According to NextGov, the State Department plans on acquiring its own fleet of (so far unarmed) aerial drones. Because sure, why not? Nothing says “diplomacy” these days better than showing some swag violating foreign air space because we freaking can. This development can only make the US more popular overseas, that is for certain.
Just as a thought experiment, how do you think the US would feel if say the Chinese or the Iranians wanted to fly drones over the US to watch over their own diplomats (the Iranians have a UN mission in New York)? Any issues there?
The State Department has issued a request for proposals for contractors to provide the aircraft, crew and support on a turnkey basis. The procurement request released last month and updated Monday marks the start of a project to provide the department with UAV assets that could be deployed anywhere in the world. State did not say how many aircraft it eventually planned to deploy.
In its 2011 annual report, State’s Diplomatic Security Bureau said it tested UAVs in December 2010 in cooperation with the Defense Department and planned to deploy them to Iraq in 2011.
The mission of the UAV program is to provide real-time air surveillance of fixed installations and the ground routes that diplomats travel “thereby improving security in high-threat environments,” State said.
State intends to acquire two types of aircraft in conformance with standards established by the Air Force. It wants to operate Tier I hand-launched UAVs such as the Gnat-750, manufactured by General Atomics, which can operate at altitudes of 500 to 2,000 feet and at speeds up to 40 miles per hour. These aircraft should be equipped with video and heat sensors that downlink still and streaming video and use built-in GPS navigation with a range of 250 miles.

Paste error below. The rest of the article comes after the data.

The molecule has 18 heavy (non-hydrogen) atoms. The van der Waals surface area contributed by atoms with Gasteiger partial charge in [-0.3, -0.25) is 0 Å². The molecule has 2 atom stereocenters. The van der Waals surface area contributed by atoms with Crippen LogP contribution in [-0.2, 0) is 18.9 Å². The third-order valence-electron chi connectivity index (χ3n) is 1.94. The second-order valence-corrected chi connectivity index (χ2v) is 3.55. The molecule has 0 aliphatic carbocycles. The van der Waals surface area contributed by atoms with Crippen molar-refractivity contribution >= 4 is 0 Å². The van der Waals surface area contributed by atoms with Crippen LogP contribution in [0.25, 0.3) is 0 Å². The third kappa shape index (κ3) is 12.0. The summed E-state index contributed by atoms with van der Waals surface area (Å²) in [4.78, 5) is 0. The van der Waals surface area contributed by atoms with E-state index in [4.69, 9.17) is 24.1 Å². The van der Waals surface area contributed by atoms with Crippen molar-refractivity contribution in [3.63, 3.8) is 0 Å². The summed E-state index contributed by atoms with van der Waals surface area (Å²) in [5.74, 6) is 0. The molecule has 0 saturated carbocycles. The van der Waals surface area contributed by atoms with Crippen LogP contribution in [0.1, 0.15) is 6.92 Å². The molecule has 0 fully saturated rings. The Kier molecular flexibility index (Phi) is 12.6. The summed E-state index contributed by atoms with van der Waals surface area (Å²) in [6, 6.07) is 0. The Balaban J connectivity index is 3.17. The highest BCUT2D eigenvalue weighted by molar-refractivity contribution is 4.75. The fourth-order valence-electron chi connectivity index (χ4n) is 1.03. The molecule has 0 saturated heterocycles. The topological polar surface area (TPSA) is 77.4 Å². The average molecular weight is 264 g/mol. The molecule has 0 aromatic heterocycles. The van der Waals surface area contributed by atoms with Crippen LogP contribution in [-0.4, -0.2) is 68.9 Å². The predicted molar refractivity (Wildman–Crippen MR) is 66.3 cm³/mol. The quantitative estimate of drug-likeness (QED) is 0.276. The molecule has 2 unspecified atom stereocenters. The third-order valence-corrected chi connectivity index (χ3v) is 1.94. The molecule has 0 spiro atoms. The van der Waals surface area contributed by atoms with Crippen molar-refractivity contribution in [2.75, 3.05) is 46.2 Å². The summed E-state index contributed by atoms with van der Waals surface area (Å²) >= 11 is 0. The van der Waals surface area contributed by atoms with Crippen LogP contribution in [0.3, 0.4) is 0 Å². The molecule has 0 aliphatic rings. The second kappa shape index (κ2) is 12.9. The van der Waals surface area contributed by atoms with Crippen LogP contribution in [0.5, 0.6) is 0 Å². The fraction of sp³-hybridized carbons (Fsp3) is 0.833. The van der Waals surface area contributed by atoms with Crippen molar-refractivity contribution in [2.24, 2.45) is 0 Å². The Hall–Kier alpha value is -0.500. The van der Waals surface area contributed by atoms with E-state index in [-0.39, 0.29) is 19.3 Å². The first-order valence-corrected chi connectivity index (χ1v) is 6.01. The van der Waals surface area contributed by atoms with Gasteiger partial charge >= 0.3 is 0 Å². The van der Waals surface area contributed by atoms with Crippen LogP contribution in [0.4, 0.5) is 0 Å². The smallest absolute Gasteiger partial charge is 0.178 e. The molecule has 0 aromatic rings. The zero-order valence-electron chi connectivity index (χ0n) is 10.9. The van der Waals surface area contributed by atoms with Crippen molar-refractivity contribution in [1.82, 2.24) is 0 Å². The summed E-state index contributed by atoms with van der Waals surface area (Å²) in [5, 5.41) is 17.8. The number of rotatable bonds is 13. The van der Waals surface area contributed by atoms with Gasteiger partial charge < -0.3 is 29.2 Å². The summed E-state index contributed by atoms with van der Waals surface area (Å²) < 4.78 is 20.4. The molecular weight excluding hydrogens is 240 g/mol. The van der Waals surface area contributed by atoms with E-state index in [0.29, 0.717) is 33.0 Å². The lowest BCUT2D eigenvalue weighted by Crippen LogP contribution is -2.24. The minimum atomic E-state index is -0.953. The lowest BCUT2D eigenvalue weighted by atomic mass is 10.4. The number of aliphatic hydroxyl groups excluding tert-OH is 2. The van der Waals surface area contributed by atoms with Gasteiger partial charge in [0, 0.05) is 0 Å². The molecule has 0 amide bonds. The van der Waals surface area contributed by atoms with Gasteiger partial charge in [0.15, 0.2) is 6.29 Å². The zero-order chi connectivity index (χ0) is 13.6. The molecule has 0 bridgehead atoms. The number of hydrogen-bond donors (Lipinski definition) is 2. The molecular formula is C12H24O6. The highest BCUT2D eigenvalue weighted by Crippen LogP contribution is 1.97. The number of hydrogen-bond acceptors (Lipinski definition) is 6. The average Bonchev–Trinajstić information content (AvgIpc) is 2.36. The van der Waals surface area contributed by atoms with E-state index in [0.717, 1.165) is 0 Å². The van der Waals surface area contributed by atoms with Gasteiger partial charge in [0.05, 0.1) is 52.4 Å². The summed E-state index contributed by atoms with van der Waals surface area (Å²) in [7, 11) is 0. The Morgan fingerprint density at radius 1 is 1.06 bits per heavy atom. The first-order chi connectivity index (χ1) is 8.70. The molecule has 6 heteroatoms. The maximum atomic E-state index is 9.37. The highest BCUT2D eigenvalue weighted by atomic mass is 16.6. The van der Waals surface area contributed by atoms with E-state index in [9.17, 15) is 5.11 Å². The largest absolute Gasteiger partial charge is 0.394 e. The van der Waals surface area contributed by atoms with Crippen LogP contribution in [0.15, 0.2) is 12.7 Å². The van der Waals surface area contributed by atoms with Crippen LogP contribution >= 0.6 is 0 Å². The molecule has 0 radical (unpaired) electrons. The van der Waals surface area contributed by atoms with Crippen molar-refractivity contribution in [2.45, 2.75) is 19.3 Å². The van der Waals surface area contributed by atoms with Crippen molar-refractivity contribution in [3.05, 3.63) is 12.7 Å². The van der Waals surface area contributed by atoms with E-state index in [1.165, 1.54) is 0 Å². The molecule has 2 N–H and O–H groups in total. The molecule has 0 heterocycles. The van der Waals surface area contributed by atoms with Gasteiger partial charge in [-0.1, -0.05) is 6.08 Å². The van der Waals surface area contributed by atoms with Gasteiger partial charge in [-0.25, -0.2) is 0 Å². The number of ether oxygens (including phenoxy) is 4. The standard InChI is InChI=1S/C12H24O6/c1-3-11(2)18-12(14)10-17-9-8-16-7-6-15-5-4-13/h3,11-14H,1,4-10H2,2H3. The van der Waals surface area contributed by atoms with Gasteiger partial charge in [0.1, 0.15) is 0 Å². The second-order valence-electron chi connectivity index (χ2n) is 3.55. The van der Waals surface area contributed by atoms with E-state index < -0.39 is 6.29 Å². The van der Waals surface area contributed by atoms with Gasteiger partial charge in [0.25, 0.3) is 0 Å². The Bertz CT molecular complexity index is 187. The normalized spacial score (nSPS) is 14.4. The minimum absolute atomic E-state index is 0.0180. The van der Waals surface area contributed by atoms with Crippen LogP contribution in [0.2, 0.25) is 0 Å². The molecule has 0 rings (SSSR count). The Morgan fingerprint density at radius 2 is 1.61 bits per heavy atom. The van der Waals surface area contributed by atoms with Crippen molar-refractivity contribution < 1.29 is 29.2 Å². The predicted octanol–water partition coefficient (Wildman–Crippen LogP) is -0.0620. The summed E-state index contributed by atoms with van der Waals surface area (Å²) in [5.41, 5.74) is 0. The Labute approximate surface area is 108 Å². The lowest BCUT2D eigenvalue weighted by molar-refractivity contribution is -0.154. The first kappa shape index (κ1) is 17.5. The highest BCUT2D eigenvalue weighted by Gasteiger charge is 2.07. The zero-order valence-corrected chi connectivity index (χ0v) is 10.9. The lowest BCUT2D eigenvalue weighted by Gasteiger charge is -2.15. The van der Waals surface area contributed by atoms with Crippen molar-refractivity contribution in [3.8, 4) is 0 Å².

The RFP also calls for contractors to supply Tier II and Tier II UAVs and aircraft such as the General Atomics Predator, which can fly as high as 18,000 feet and has a range of 250 miles. The original RFP sought aircraft with a range of 900 miles. Tier II UAVs must also be able to downlink still and streaming video and use GPS navigation.
The State UAV project has already attracted 62 interested bidders, including manufacturers such as General Atomics and a number of aerospace companies, as well as systems integrators such as Computer Sciences Corp., General Dynamics Information Technology, L-3 Communications and Lockheed Martin Corp. Bids are due April 23.
Maybe the State Department’s public diplomacy social media people can get in on this, say holding a contest on Twitter, the winner gets his/her house buzzed by a drone. Or something on Facebook where whomever gets the least “likes” has a Hellfire missile sent down their timeline?
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